The crystal structure of an esterase from the hyperthermophilic microorganism Pyrobaculum calidifontis VA1 explains its enantioselectivity
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The highly thermostable esterase from the hyperthermophilic archaeon Pyrobaculum calidifontis VA1 (PestE) shows high enantioselectivity (E > 100) in the kinetic resolution of racemic chiral carboxylic acids, but little selectivity towards acetates of tertiary alcohols (E = 2–4). To explain these unique properties, its crystal structure has been determined at 2.0 Å resolution. The enzyme is a member of the hormone-sensitive lipase group (group H) of the esterase/lipase superfamily on the basis of the amino acid sequence identity. The PestE structure shows a canonical α/β-hydrolase fold as core domain with a cap structure at the C-terminal end of the β-sheet. A tetramer in the crystal packing is formed of two dimers; the dimeric form is observed in solution. Conserved dimers and even tetramers are found in other group H proteins. The amino acid residues Ser157, His284, and Asp254 form the catalytic triad, which is typically found in α/β-hydrolases. The oxyanion hole is composed of Gly85 and Gly86 within the conserved sequence motif HGGG(M,F,W) (amino acid residues 83–87) and Ala158. With the elucidated structure, experimental results about enantioselectivity towards the two model substrate classes (as exemplified for 3-phenylbutanoic acid ethyl ester and 1,1,1-trifluoro-2-phenylbut-3-yn-2-yl acetate) could be explained by molecular modeling. For both enantiomers of the tertiary alcohol, orientations in two binding pockets were obtained without significant energy differences corresponding to the observed low enantioselectivity due to missing steric repulsions. In contrast, for the carboxylic acid ester, two different orientations with significant energy differences for each enantiomer were found matching the high E values.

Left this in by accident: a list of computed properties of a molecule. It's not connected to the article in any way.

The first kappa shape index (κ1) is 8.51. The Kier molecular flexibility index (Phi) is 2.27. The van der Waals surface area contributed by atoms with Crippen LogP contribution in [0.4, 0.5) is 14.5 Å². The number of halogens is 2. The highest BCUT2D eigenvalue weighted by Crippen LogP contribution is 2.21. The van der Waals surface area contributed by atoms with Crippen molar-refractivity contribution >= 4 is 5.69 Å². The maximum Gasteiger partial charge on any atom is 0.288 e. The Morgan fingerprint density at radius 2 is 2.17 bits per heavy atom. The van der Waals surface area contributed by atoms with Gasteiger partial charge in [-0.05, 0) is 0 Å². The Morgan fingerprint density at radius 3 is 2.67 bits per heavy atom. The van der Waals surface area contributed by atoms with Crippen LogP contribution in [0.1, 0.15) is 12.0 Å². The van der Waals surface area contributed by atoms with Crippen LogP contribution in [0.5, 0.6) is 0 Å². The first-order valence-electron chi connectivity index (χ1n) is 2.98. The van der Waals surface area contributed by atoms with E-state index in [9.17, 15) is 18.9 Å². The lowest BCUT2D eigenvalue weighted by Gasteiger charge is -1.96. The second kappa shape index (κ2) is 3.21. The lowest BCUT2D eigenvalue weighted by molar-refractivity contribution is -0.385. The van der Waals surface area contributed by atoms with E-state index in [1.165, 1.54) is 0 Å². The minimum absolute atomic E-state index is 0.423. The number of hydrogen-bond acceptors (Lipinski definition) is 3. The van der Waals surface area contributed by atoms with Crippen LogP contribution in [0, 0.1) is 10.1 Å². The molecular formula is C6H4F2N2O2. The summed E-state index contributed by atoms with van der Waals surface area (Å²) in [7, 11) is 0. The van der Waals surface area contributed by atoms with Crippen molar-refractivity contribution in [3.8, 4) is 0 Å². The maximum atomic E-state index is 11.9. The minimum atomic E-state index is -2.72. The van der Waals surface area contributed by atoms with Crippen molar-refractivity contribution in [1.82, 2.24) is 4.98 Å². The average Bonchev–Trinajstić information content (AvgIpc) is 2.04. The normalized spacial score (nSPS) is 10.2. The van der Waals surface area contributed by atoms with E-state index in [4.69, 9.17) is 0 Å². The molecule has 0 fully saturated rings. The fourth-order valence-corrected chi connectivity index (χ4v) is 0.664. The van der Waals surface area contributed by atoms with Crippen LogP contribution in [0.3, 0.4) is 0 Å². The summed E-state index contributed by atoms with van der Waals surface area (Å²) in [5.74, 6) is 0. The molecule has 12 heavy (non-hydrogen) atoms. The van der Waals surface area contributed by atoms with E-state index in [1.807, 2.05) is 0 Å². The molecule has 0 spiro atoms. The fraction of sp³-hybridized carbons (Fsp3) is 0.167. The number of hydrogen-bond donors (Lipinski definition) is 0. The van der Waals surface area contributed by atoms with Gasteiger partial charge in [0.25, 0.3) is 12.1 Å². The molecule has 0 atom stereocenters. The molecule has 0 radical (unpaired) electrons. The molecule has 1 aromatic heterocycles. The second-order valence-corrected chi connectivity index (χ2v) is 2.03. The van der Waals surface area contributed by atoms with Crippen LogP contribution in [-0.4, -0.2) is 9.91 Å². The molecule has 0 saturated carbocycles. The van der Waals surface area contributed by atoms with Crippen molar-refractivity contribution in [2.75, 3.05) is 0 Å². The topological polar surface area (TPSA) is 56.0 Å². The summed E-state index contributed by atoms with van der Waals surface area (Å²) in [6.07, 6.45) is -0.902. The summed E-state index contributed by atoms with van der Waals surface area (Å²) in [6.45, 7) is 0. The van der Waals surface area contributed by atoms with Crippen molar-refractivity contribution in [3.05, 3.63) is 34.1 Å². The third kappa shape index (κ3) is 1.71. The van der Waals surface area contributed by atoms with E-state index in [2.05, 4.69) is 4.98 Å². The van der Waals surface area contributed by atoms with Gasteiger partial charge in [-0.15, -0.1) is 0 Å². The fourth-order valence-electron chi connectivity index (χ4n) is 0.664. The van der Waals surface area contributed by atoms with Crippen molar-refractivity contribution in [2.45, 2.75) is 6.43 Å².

KeywordsHyperthermophilic esterase α/β-Hydrolase fold Crystal structure Enantioselectivity
We are grateful to the Deutsche Bundesstiftung Umwelt (Osnabrück, Germany) for financial support (grant no. AZ13198) and thank Britta Girbardt (Institute of Biochemistry, Greifswald) for her support in crystallization.
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